What’s The Difference Between Squid and Octopus?

What’s The Difference Between Squid and Octopus?

July 13, 2018marine biologyoctopussquid16773Views1Comment

There’s a reason why squids and octopuses are often confused with each other. For one, they are both classified as cephalopods, with heads and arms that they use for swimming and catching prey. But while they may resemble each other, they do have their physical differences and unique hunting methods, not to mention habitat preferences.

So what is the difference between a squid and an octopus? Let’s find out below.

Squid vs Octopus

Squids close up shot

To help you understand squids and octopuses better, we’ll describe their differences and similarities when it comes to biological classification, anatomy, size, lifespan, habitat, and hunting behavior.

Biological Classification

Both squids and octopuses are cephalopods, which means “head-footed” as they have no real feet and their head is their most prominent feature. They’re also both invertebrates and mollusks, and they both have eight arms. And, unlike other mollusks, neither one has a shell.


Squids and octopuses are built similarly, but you can tell they’re different creatures just from their appearance. The octopus has a round head and eight arms that radiate from it like the spokes of a wheel. The squid has a triangular head, eight arms in the rear, two extra long tentacles, a long body, and a bony plate called a “pen” that’s a vestigial remnant of its mollusk shell.

You’ll also notice that a squid has two fins on their head, while the octopus has no fins at all—except for some deep-water species like the Dumbo octopus, which was named for the ear-like fins on its head that resemble the large, floppy ears of Disney’s Dumbo (the elephant).

Both squids and octopuses have suckers on their arms, but the two extra tentacles on squids are equipped with specialized hooks and sucker rings with teeth attached.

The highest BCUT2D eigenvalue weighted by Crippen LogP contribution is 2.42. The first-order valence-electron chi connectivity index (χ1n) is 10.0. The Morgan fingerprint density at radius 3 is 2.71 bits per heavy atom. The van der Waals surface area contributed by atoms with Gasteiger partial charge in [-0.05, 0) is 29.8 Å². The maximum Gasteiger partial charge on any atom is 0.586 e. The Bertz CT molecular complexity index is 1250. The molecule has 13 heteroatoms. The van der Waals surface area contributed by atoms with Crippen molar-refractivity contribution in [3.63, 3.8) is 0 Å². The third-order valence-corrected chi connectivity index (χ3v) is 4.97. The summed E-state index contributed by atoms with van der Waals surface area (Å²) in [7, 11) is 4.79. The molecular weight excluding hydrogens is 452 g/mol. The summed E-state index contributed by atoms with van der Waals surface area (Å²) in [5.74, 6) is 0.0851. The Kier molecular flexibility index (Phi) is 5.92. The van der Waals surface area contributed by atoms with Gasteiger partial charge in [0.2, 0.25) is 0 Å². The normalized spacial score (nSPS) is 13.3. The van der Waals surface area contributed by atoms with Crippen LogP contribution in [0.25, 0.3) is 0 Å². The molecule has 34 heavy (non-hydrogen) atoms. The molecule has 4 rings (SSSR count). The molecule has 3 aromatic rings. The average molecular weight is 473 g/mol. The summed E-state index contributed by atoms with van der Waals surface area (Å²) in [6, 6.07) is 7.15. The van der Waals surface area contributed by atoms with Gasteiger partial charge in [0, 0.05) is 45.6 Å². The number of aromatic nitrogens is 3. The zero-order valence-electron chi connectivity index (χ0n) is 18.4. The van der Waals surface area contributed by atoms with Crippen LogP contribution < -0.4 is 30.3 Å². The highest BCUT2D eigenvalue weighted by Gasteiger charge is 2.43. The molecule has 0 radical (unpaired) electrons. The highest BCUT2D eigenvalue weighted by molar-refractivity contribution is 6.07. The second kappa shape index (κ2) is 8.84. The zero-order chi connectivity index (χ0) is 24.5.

Interestingly, both have squirt ink and copper in their blood. The copper is what helps transport oxygen within the animals’ bodies and makes their blood blue.


Many believe squids are the much smaller kind. Surprisingly, squids normally grow between 60 centimeters to nearly 20 meters long—although the smallest species of squid, the sepiolid, is under an inch long. Octopuses, on the other hand, only grow anywhere between 1 centimeter to 9 meters.


Another key difference between squids and octopuses is their life expectancy. Considering their size, both have a pretty decent lifespan. Squids normally live between 9 months to 5 years, while octopuses can survive anywhere between 1 to 3 years.


Squids can be found in various areas of the open sea, from shallower waters to the darker depths of the ocean. On the other hand, octopuses prefer the seafloor level, whether it be shallow or deep waters. In fact, this is why you’ll find octopuses living in rubbish that have sunk to the bottom of the ocean floor.

Hunting Behavior

Due to their anatomical differences, their hunting techniques can vary. Squids swim in the open ocean in groups and use their two extra tentacles with sucker rings to give them a little extra reach and help catch fish and shrimp, which they’ll then eat in chunks.

Octopus, on the other hand, stay on the seafloor and eat bottom-dwelling crustaceans, because their soft bodies make them vulnerable to predation. They grab, pierce, and inject poison into their prey to paralyze it. They will then dissolve and loosen the prey’s meat using their saliva before ripping it apart using their beak and mouth.

Comparison Table: Key Differences Between Squid and Octopus

Squid Octopus
Squid on white background Octopus on white background
Class Cephalopoda
Order Teuthida Octopoda
Species 298 300
Plural Squid (collective); Squids (2 or more species) Octopodes; Octopi; Octopuses
Found in Saltwater, open ocean Saltwater, dens of the seafloor
Nature Solitary or living in schools Solitary by nature
Anatomy Mantle, head, 2 fins, 8 arms, 2 tentacles with hooks and sucker rings Mantle, head, 8 arms with 1 or 2 rows of suckers without hooks
Shell Has a bony structure called a pen, which serves as its flexible backbone None
Fins 2 on their head None, except for rare few found in deep water
Size Up to 60cm (average squid); 13 to 20m (giant squid) 1cm to more than 5m
Life Span 9 months to 5 years 1 to 3 years
Hunting Behavior Catches food with two long tentacles and eats in chunks Grabs and pierces into prey to inject paralyzing venom, dissolves and loosens meat with saliva, rips prey apart using beak and mouth
Food Source Fish and Shrimp Bottom-dwelling crustaceans

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